Tuesday, Nov. 16, 2010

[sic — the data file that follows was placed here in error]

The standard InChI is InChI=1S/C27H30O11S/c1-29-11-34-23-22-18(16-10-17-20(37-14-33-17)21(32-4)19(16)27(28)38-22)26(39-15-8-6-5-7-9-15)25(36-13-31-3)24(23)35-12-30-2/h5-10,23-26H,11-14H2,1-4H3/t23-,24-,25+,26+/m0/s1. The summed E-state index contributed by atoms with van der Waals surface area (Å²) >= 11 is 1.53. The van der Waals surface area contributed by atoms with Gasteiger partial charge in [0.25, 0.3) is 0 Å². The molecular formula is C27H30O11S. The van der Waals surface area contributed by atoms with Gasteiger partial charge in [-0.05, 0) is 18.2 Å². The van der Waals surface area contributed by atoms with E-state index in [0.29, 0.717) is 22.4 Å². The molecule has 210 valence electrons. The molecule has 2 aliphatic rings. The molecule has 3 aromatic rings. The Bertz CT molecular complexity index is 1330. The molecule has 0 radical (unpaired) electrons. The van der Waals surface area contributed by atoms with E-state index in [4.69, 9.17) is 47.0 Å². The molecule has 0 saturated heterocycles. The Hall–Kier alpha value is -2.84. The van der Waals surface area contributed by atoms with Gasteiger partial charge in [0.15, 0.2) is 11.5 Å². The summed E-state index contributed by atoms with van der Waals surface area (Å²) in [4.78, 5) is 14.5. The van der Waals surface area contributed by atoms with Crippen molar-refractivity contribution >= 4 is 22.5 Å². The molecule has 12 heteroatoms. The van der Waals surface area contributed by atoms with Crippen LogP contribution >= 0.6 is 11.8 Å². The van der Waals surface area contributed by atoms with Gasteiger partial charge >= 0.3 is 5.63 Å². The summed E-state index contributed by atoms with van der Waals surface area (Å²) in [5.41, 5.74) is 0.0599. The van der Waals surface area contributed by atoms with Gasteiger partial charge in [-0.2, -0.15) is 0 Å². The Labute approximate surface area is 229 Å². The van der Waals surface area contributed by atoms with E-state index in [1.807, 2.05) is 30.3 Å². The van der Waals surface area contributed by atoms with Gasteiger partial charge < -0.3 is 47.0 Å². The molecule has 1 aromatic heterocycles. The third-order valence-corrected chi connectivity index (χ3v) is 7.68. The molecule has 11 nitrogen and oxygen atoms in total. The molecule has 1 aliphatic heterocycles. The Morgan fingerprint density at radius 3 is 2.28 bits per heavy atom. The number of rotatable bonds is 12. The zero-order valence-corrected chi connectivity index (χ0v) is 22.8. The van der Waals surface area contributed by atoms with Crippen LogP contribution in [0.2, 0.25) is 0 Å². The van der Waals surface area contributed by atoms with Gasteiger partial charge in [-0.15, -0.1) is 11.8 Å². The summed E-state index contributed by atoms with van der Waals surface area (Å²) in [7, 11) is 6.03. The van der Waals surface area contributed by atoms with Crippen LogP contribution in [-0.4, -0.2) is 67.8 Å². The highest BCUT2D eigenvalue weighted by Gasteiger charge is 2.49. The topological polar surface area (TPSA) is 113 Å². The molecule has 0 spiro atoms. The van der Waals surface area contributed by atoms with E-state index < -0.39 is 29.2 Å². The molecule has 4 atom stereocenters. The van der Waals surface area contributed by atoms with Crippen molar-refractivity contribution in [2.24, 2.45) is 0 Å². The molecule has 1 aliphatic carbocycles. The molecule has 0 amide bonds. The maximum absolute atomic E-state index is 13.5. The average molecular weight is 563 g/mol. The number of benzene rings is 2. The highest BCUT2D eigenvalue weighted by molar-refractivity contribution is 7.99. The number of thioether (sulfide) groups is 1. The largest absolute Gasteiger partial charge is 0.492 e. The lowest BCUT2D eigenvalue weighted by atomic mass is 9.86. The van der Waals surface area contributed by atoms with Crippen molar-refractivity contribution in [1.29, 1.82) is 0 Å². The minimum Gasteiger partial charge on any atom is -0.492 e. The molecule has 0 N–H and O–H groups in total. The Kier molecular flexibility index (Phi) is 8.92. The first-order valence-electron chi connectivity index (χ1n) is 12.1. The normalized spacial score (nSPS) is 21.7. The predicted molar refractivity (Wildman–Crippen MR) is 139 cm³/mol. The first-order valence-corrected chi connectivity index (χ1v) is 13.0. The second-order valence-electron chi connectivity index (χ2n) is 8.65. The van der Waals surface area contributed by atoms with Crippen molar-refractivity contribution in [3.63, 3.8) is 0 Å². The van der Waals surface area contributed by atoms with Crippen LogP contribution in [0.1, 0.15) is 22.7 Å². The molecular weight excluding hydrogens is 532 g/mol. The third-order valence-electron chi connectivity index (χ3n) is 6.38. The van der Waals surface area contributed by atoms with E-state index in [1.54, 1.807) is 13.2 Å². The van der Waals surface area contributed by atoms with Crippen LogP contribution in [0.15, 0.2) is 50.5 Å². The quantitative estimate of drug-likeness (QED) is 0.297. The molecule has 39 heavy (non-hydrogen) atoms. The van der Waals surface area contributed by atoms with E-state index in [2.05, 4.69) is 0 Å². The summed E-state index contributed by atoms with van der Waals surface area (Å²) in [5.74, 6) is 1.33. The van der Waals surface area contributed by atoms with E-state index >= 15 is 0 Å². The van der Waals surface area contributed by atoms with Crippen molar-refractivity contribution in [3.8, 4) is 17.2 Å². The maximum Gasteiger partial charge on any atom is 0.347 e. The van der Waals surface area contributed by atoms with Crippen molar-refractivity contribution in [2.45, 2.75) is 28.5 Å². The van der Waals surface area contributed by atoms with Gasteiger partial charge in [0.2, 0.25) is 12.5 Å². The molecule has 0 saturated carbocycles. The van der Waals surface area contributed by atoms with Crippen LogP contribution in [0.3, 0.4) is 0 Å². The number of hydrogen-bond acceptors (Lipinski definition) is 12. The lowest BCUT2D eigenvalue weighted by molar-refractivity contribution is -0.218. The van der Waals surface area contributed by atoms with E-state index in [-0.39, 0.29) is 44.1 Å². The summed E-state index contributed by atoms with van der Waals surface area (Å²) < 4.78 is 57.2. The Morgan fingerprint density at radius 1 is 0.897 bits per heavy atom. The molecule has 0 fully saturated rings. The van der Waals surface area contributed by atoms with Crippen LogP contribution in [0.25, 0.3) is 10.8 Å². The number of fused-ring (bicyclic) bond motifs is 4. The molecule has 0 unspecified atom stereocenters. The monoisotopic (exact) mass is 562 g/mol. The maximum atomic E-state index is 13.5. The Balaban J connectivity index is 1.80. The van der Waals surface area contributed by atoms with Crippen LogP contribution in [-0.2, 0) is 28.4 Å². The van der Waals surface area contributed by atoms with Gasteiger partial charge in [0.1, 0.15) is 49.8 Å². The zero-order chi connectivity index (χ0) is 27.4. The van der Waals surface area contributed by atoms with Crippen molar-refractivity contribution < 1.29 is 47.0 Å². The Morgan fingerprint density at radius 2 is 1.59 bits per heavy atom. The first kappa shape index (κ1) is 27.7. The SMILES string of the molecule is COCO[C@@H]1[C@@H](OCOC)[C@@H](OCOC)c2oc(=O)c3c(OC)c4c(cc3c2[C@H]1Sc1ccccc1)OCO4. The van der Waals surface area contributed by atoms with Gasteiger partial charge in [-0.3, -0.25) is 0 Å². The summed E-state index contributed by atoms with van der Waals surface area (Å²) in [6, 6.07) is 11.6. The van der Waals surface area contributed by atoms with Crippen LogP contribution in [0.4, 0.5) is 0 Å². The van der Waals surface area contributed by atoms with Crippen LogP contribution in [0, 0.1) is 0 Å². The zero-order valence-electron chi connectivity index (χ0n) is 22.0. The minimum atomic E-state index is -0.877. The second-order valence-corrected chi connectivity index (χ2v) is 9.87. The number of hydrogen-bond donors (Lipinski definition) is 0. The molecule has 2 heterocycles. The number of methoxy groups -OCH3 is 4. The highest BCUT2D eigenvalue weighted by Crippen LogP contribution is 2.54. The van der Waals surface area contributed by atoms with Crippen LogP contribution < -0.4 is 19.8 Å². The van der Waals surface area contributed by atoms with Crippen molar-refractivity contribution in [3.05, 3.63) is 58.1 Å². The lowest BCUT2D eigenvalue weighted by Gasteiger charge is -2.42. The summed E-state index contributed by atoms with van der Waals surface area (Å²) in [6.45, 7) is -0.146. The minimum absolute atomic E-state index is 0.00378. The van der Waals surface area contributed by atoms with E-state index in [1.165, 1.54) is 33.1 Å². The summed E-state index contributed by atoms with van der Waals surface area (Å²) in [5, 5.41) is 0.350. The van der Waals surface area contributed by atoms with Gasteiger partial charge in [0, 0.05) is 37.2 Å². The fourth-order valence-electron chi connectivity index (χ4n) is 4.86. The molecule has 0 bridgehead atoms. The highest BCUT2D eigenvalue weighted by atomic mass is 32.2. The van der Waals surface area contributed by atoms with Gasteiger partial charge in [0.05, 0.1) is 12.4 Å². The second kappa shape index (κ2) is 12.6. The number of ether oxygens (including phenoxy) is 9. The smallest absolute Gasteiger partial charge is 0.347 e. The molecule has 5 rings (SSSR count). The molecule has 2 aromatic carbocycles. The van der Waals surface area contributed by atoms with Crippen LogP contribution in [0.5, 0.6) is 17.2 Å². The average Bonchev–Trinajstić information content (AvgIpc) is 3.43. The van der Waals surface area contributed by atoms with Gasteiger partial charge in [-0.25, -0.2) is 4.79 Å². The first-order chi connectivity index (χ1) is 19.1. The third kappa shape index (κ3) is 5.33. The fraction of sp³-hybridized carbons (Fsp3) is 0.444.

This powerful beverage is actually nonalcoholic, but it nevertheless produces euphoric, dreamy feelings, thanks to its potent base ingredient of Piper methysticum, or pepper-plant root. Kava is found largely in the South Pacific and has historically been used in village ceremonies, where it is imbibed during a feast. Kava is proffered for a number of reasons, whether it's a gathering of friends or a gathering before battle. The drink is known to ease anxiety but also cause numbness in the lips and tongue. Overuse of it has been linked to poor health among Australian Aborigines — as well as its more new-age consumers in Europe and the U.S., where one can buy everything from kava tea to kava candy.